The reign of James VI (1567-1625) remains one of the most enigmatic in Scottish history. There are long periods within it which resemble black-holes in our knowledge. This study is a concerted attempt by a group of ten scholars of the reign, drawn from three different disciplines, to shed light on its politics and government, viewed through a series of perspectives: they include the royal court, which is analysed separately though its literature, architecture and ceremony; noble factionalism; relations with England, James VI's paymaster; a revised model of tensions between church and state; and the relationship of the government with various localities including the Highlands, Borders and the South-west, a future locus of opposition to Charles I. It analyses James as literary author, correspondent, husband and 'universal king'. It has a full introduction, extensive notes on further reading and an exhaustive index. The book offers a series of revisions to accepted views of the reign, dismissing both Melvillianism and 'laissez-faire monarchy' as useful tools.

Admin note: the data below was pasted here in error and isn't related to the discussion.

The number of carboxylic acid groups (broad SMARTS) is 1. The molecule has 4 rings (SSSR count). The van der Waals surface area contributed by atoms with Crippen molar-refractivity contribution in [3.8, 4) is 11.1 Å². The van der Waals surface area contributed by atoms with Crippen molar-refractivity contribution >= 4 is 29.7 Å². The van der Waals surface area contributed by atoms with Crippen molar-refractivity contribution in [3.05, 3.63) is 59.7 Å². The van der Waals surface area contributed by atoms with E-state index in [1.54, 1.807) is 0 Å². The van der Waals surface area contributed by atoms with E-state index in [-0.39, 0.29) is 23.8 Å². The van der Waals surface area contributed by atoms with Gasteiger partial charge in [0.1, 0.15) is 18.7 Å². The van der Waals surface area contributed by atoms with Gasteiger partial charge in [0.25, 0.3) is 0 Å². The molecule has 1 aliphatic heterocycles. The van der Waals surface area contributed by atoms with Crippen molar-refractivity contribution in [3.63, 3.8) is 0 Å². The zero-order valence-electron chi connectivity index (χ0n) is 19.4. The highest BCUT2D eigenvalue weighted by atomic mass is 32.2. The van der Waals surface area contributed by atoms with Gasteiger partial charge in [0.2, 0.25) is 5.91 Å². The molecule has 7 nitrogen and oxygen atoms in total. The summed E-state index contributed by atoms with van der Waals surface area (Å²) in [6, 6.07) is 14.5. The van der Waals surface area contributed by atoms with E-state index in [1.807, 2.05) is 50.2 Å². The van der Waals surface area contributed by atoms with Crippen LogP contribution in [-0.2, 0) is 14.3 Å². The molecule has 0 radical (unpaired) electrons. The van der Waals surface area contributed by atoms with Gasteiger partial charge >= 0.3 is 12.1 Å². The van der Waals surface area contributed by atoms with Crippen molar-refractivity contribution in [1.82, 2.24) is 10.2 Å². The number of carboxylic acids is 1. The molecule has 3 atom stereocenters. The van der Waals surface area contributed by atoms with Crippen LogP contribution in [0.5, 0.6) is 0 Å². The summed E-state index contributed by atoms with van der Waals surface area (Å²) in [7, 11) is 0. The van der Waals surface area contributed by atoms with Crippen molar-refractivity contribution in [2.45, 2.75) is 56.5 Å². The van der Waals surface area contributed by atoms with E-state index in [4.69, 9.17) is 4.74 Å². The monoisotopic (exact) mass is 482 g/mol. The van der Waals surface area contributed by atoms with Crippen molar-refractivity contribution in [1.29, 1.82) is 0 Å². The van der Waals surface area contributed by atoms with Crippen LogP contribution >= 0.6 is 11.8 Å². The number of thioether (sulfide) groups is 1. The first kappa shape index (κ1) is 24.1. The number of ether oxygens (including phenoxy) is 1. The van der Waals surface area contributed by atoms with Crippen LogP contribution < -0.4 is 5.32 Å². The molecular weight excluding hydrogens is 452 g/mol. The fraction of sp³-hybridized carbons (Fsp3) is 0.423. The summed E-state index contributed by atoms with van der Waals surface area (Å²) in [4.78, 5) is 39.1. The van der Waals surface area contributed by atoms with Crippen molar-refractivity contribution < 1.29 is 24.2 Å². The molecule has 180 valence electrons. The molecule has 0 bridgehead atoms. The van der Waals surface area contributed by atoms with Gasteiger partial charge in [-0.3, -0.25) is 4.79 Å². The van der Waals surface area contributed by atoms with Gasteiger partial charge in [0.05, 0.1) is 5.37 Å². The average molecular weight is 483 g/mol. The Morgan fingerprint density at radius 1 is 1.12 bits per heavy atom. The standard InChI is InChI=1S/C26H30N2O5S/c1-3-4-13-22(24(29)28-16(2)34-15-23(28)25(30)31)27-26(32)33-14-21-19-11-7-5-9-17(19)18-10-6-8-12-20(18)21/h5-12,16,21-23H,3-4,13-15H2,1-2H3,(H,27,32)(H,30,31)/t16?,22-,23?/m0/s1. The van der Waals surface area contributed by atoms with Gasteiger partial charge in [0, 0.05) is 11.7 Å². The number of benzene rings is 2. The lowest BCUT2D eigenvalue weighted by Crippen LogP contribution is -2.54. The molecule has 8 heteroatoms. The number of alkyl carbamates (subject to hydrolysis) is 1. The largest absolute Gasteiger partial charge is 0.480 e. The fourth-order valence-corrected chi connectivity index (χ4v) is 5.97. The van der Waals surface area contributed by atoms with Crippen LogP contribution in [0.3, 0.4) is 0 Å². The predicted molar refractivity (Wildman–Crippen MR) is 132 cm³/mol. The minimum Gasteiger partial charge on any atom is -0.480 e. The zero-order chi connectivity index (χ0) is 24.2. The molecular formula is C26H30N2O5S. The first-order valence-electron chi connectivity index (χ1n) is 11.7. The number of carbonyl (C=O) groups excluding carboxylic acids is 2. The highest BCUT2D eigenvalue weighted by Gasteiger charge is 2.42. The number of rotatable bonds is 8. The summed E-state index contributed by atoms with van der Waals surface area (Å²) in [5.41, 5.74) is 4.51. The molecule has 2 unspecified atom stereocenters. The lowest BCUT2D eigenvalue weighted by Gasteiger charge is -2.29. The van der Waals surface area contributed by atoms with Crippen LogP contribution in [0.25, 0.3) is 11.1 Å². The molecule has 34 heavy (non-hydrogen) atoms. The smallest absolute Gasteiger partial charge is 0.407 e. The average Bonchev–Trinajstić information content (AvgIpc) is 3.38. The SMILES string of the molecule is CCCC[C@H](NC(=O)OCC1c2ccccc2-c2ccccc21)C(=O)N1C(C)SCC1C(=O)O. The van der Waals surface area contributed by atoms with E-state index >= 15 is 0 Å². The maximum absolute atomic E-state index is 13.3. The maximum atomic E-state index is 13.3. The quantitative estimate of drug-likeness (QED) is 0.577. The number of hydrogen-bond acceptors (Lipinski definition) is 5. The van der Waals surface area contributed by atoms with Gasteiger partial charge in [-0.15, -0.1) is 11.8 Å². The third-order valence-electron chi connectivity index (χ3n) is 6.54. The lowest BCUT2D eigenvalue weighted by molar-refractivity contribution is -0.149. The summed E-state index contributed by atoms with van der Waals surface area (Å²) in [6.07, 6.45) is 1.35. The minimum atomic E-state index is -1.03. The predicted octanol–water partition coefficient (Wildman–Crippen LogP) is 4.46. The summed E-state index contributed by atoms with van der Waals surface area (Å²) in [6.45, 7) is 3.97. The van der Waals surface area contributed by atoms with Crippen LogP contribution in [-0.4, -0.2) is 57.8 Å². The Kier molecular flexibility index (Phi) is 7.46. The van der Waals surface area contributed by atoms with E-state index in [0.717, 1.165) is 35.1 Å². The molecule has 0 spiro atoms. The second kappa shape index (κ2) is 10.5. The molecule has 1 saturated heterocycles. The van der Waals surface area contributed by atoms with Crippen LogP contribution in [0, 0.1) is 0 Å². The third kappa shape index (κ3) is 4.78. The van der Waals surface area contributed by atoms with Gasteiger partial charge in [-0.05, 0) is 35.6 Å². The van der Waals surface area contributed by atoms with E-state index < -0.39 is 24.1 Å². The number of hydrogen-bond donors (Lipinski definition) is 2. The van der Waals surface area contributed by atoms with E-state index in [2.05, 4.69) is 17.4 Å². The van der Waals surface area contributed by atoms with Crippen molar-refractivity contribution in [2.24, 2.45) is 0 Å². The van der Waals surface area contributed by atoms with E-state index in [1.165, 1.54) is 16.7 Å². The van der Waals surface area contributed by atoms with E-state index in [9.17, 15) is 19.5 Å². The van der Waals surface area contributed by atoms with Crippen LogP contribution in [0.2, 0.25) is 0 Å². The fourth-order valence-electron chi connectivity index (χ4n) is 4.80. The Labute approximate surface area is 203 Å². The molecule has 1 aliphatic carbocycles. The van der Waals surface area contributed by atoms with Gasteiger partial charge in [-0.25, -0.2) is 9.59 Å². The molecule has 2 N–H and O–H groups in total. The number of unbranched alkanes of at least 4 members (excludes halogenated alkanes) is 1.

It sees the centre of politics in the interaction between an expanded and increasingly expensive royal court and a phenomenal growth of the state, based on a huge increase in legislation and the business of the Privy Council.
Julian Goodare is the author of "The Government of Scotland, 1560-1625" and "State and Society in Early Modern Scotland. "Michael Lynch is a former professor of Scottish history and paleography. He is a research fellow at the University of Edinburgh and the author of "Edinburgh and the Reformation "and "Scotland: A New History. "